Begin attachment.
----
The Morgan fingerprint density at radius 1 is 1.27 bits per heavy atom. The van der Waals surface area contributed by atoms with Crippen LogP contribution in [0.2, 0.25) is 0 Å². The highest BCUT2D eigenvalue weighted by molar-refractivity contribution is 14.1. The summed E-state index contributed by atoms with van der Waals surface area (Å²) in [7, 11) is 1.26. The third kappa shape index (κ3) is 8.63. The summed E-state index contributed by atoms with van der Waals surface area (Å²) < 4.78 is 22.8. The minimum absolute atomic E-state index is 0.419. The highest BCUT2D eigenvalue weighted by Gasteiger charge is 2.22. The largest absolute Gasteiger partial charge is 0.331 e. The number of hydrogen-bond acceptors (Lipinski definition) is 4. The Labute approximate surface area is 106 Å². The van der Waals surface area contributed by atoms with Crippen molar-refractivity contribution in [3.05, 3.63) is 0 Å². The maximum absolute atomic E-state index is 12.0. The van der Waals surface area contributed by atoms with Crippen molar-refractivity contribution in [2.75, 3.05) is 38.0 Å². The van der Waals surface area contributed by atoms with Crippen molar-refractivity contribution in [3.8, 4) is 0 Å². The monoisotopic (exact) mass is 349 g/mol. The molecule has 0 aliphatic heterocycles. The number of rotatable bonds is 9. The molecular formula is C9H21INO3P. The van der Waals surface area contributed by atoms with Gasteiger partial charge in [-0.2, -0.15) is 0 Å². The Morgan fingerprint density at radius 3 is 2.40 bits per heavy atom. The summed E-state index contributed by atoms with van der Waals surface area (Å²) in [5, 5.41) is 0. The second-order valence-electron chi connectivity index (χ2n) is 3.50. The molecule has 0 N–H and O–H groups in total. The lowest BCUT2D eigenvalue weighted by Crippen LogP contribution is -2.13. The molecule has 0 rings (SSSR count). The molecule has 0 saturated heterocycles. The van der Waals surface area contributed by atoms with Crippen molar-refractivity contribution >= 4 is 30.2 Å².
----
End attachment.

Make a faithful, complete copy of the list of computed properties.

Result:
The Morgan fingerprint density at radius 1 is 1.27 bits per heavy atom. The van der Waals surface area contributed by atoms with Crippen LogP contribution in [0.2, 0.25) is 0 Å². The highest BCUT2D eigenvalue weighted by molar-refractivity contribution is 14.1. The summed E-state index contributed by atoms with van der Waals surface area (Å²) in [7, 11) is 1.26. The third kappa shape index (κ3) is 8.63. The summed E-state index contributed by atoms with van der Waals surface area (Å²) < 4.78 is 22.8. The minimum absolute atomic E-state index is 0.419. The highest BCUT2D eigenvalue weighted by Gasteiger charge is 2.22. The largest absolute Gasteiger partial charge is 0.331 e. The number of hydrogen-bond acceptors (Lipinski definition) is 4. The Labute approximate surface area is 106 Å². The van der Waals surface area contributed by atoms with Crippen molar-refractivity contribution in [3.05, 3.63) is 0 Å². The maximum absolute atomic E-state index is 12.0. The van der Waals surface area contributed by atoms with Crippen molar-refractivity contribution in [2.75, 3.05) is 38.0 Å². The van der Waals surface area contributed by atoms with Crippen molar-refractivity contribution in [3.8, 4) is 0 Å². The monoisotopic (exact) mass is 349 g/mol. The molecule has 0 aliphatic heterocycles. The number of rotatable bonds is 9. The molecular formula is C9H21INO3P. The van der Waals surface area contributed by atoms with Gasteiger partial charge in [-0.2, -0.15) is 0 Å². The Morgan fingerprint density at radius 3 is 2.40 bits per heavy atom. The summed E-state index contributed by atoms with van der Waals surface area (Å²) in [5, 5.41) is 0. The second-order valence-electron chi connectivity index (χ2n) is 3.50. The molecule has 0 N–H and O–H groups in total. The lowest BCUT2D eigenvalue weighted by Crippen LogP contribution is -2.13. The molecule has 0 rings (SSSR count). The molecule has 0 saturated heterocycles. The van der Waals surface area contributed by atoms with Crippen molar-refractivity contribution >= 4 is 30.2 Å².